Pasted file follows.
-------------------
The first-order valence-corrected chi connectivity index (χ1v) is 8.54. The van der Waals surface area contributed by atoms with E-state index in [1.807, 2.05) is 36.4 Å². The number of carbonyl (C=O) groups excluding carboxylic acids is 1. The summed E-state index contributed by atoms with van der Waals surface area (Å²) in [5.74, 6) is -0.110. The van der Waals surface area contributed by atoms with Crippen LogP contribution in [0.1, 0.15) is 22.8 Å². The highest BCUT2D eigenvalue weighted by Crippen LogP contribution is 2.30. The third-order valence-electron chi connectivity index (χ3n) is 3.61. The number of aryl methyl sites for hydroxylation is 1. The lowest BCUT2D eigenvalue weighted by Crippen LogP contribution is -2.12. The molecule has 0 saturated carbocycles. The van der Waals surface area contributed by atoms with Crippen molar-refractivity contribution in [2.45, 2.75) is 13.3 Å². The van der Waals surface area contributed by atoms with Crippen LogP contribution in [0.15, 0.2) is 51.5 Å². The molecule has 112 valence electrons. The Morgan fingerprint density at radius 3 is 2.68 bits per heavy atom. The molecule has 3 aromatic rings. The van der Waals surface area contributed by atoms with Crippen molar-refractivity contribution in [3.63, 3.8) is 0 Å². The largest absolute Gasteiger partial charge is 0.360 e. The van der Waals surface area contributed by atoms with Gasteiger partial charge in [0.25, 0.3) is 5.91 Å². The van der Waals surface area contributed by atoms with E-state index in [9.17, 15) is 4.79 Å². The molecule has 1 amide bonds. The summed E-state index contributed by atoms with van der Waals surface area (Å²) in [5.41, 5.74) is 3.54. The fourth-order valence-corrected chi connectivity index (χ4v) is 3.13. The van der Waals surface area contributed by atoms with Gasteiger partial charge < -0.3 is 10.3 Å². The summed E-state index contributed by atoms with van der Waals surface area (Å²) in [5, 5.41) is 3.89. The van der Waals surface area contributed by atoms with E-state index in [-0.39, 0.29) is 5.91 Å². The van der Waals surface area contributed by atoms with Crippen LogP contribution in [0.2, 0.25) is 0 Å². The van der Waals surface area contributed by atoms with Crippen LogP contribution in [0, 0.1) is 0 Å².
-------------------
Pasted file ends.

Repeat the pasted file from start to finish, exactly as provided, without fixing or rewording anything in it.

The first-order valence-corrected chi connectivity index (χ1v) is 8.54. The van der Waals surface area contributed by atoms with E-state index in [1.807, 2.05) is 36.4 Å². The number of carbonyl (C=O) groups excluding carboxylic acids is 1. The summed E-state index contributed by atoms with van der Waals surface area (Å²) in [5.74, 6) is -0.110. The van der Waals surface area contributed by atoms with Crippen LogP contribution in [0.1, 0.15) is 22.8 Å². The highest BCUT2D eigenvalue weighted by Crippen LogP contribution is 2.30. The third-order valence-electron chi connectivity index (χ3n) is 3.61. The number of aryl methyl sites for hydroxylation is 1. The lowest BCUT2D eigenvalue weighted by Crippen LogP contribution is -2.12. The molecule has 0 saturated carbocycles. The van der Waals surface area contributed by atoms with Crippen molar-refractivity contribution in [2.45, 2.75) is 13.3 Å². The van der Waals surface area contributed by atoms with Crippen LogP contribution in [0.15, 0.2) is 51.5 Å². The molecule has 112 valence electrons. The Morgan fingerprint density at radius 3 is 2.68 bits per heavy atom. The molecule has 3 aromatic rings. The van der Waals surface area contributed by atoms with Crippen molar-refractivity contribution in [3.63, 3.8) is 0 Å². The largest absolute Gasteiger partial charge is 0.360 e. The van der Waals surface area contributed by atoms with Gasteiger partial charge in [0.25, 0.3) is 5.91 Å². The van der Waals surface area contributed by atoms with E-state index in [9.17, 15) is 4.79 Å². The molecule has 1 amide bonds. The summed E-state index contributed by atoms with van der Waals surface area (Å²) in [5.41, 5.74) is 3.54. The fourth-order valence-corrected chi connectivity index (χ4v) is 3.13. The van der Waals surface area contributed by atoms with Gasteiger partial charge < -0.3 is 10.3 Å². The summed E-state index contributed by atoms with van der Waals surface area (Å²) in [5, 5.41) is 3.89. The van der Waals surface area contributed by atoms with E-state index in [-0.39, 0.29) is 5.91 Å². The van der Waals surface area contributed by atoms with Crippen LogP contribution in [0.2, 0.25) is 0 Å². The van der Waals surface area contributed by atoms with Crippen LogP contribution in [0, 0.1) is 0 Å².